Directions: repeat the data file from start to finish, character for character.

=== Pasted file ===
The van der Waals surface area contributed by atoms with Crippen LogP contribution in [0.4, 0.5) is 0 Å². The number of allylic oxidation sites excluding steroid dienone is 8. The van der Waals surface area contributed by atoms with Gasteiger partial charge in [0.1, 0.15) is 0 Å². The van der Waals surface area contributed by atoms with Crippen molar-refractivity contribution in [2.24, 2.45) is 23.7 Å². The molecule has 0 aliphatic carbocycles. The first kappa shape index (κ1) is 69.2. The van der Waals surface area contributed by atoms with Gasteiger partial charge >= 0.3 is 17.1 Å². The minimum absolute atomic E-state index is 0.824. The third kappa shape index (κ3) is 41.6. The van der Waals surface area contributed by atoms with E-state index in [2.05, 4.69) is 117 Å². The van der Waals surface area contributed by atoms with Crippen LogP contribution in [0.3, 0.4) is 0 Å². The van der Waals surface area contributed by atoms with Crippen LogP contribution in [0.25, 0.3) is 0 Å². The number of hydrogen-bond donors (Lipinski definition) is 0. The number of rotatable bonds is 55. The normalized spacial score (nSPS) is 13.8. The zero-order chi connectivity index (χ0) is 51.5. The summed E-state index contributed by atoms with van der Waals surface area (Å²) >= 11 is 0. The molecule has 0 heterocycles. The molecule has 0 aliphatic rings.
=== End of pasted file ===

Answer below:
The van der Waals surface area contributed by atoms with Crippen LogP contribution in [0.4, 0.5) is 0 Å². The number of allylic oxidation sites excluding steroid dienone is 8. The van der Waals surface area contributed by atoms with Gasteiger partial charge in [0.1, 0.15) is 0 Å². The van der Waals surface area contributed by atoms with Crippen molar-refractivity contribution in [2.24, 2.45) is 23.7 Å². The molecule has 0 aliphatic carbocycles. The first kappa shape index (κ1) is 69.2. The van der Waals surface area contributed by atoms with Gasteiger partial charge >= 0.3 is 17.1 Å². The minimum absolute atomic E-state index is 0.824. The third kappa shape index (κ3) is 41.6. The van der Waals surface area contributed by atoms with E-state index in [2.05, 4.69) is 117 Å². The van der Waals surface area contributed by atoms with Crippen LogP contribution in [0.3, 0.4) is 0 Å². The van der Waals surface area contributed by atoms with Crippen LogP contribution in [0.25, 0.3) is 0 Å². The number of hydrogen-bond donors (Lipinski definition) is 0. The number of rotatable bonds is 55. The normalized spacial score (nSPS) is 13.8. The zero-order chi connectivity index (χ0) is 51.5. The summed E-state index contributed by atoms with van der Waals surface area (Å²) >= 11 is 0. The molecule has 0 heterocycles. The molecule has 0 aliphatic rings.